Unlike the situation in the viceroyalty of New Spain, where revolts and uprisings were common but generally small-scale and localized, several of the Andean rebellions assumed the character of major regional conflicts, most notably the Great Rebellion led by the second Tupac Amaru from 1780 to 1782 (the first Tupac Amaru had been captured and executed two centuries earlier, in 1572).
Taken together, these Andean rebellions reveal the deep fissures of race and class that marked 18th-century colonial Peruvian society; the enduring persistence of preconquest indigenous forms of religiosity, culture, social organization, and political and communal practices; and the intensification of the structural violence and systemic injustices of Spanish colonialism under Bourbon rule.
The first major rebellion in 18th-century Peru was led by the Jesuit-educated mestizo Juan Santos Atahualpa, who claimed direct descent from the Inca emperor Atahualpa, captured and executed by the Spaniards in 1533. For more than 10 years, from 1742 to 1752, Juan Santos Atahualpa led a small army of Indians and mestizos in a protracted guerrilla war against the Spanish authorities.
Based in the eastern montaña, between the Central Highlands to the west and the vast Amazonian jungles to the east, the army of Juan Santos Atahualpa was never defeated in open battle and the leader himself never captured; in 1752 he and his troops launched an audacious foray into the heart of Spanish-dominated territory before retreating back into the eastern jungles. The movement itself, like others of this period, was inspired by a messianic ideology that foretold the end of Spanish domination and the return of Inca rule.
A major point of contention among scholars has been the extent to which this movement represented a genuinely highland Indian revolt or whether it is better understood as a frontier movement with only tenuous links to the core highland zones of Spanish domination and control.
The preponderance of evidence indicates the movement’s frontier character while also underscoring substantial, if diffuse, highland Indian sympathy in the heartland of the Spanish domain.
It is true that highland Indians did not rise up en masse in support of the movement. Yet substantial evidence also shows the movement’s ranks populated by significant numbers of highland Indians and that Spanish authorities perceived the movement as a grave threat to their rule.
A series of other, more localized revolts and uprisings marked the decades between the 1750s and the early 1780s. By one count, the 1750s saw 13 such revolts; the 1760s, 16; and the 1770s, 31. The year 1780 saw 22, and 1781, 14, including the launching of the Great Rebellion by Tupac Amaru II in November 1781.
The causes of this upsurge in insurrectionary activity have been attributed to a host of interrelated causes, all having to do with the structural oppression and exploitation of Spanish colonial rule—more specifically, the practice of forced mita labor in the Andes; onerous and rising tax rates; the forced sale of goods under the institution of repartimiento; and the quickening pace of reform under the Bourbons, whose economic policies from the mid-1700s intensified the demands for Indian labor.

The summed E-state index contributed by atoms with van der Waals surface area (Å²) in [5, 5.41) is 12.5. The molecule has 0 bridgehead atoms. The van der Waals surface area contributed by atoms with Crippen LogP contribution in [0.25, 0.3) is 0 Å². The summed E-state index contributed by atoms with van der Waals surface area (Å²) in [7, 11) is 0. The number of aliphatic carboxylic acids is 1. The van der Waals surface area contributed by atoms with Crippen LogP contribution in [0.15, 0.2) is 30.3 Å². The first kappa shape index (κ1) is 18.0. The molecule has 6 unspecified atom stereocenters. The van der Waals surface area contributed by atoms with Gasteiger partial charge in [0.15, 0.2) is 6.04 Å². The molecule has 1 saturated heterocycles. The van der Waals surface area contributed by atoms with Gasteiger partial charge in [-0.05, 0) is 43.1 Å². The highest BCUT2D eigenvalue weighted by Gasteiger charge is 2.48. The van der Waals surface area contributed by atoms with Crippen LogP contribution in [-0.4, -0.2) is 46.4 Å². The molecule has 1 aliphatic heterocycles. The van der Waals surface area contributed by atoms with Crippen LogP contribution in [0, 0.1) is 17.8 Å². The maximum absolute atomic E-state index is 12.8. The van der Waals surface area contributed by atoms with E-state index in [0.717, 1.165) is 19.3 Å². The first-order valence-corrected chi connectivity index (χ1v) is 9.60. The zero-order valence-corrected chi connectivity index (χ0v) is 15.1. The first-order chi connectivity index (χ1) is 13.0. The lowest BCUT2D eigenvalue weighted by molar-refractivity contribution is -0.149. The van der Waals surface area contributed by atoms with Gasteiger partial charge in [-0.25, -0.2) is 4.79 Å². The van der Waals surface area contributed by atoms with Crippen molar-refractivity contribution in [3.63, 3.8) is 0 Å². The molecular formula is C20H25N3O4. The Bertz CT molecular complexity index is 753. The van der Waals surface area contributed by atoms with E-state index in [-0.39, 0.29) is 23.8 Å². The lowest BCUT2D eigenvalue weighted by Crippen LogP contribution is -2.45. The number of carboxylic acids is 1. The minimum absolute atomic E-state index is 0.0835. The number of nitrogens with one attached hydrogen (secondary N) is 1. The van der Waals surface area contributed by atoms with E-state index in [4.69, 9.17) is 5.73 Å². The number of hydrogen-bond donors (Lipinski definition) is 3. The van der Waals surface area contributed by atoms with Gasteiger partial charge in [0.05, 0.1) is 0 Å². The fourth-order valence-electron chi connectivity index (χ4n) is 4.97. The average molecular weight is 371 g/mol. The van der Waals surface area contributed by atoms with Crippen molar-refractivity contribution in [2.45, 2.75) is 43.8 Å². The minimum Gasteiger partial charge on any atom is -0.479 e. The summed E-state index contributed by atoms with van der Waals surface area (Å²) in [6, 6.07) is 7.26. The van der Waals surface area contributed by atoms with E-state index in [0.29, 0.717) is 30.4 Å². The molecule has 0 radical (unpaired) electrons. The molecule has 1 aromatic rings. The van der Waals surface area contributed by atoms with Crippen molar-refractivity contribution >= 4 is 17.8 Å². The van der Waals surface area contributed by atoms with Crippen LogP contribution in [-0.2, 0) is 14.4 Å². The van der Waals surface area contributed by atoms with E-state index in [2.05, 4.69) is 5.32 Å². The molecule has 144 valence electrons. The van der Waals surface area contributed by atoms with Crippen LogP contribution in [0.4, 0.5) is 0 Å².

The Great Rebellion, which rocked the entire southern highlands in 1781–82, represented the most serious threat to Spanish domination in the Americas during the colonial period. The subject of an expansive scholarly literature, the insurrection launched by Tupac Amaru II sought to expel the reviled Spaniards and in their stead install a divinely inspired neo-Inca state.
The depths of the millenarian impulse propelling the movement and the breadth of the popular support the movement garnered constitute powerful evidence for the profundity of the cultural crisis among indigenous and mestizo Andean highland peoples in the late colonial period.
The Great Rebellion began on November 4, 1780, with a raid on the Indian town of Tinta in southern Cuzco Province, where rebels captured and executed a local official infamous for his abuses of the repartimiento system. Moving south, the rebels quickly gained control of much of the southern highlands, from Lake Titicaca to Potosí and beyond, suggesting a high degree of advanced preparation and planning.
In January 1781 the rebels laid siege to the ancient Inca capital of Cuzco. The siege faltered with the speedy arrival of Spanish reinforcements, and soon after Tupac Amaru II and numerous lieutenants were captured and, in May 1781, executed.
The executions failed to staunch highland rebel activity, however, as remnants of Tupac Amaru’s army joined forces with a similar movement led by one Tupac Katari, laying siege to La Paz (Bolivia) from March to October 1781.
Tupac Katari also was captured, and in January 1782 the Spaniards negotiated a peace agreement with surviving rebel leaders. Sporadic outbreaks continued through the early 1780s across the southern and central highlands.
It is estimated that altogether some 100,000 people died in the Great Rebellion of 1780–82. In response to these crises, the colonial authorities exacted swift retribution while also attempting to address some of the root causes of the violence, reforming the judicial system and selectively easing tax burdens. Yet social memories in the Andes are long, and the deep social divisions exposed by these massive upsurges of violence endured.
In subsequent decades, the Creole, mestizo, and Indian elites of Peru, Bolivia, and adjacent highland Andean regions emerged as among the most conservative in all of Latin America, the specter of violence from below representing an ever-present danger to their privileges and interests. The deep social and cultural divisions exposed in the age of Andean insurrections remain, for some observers, readily apparent to the present day.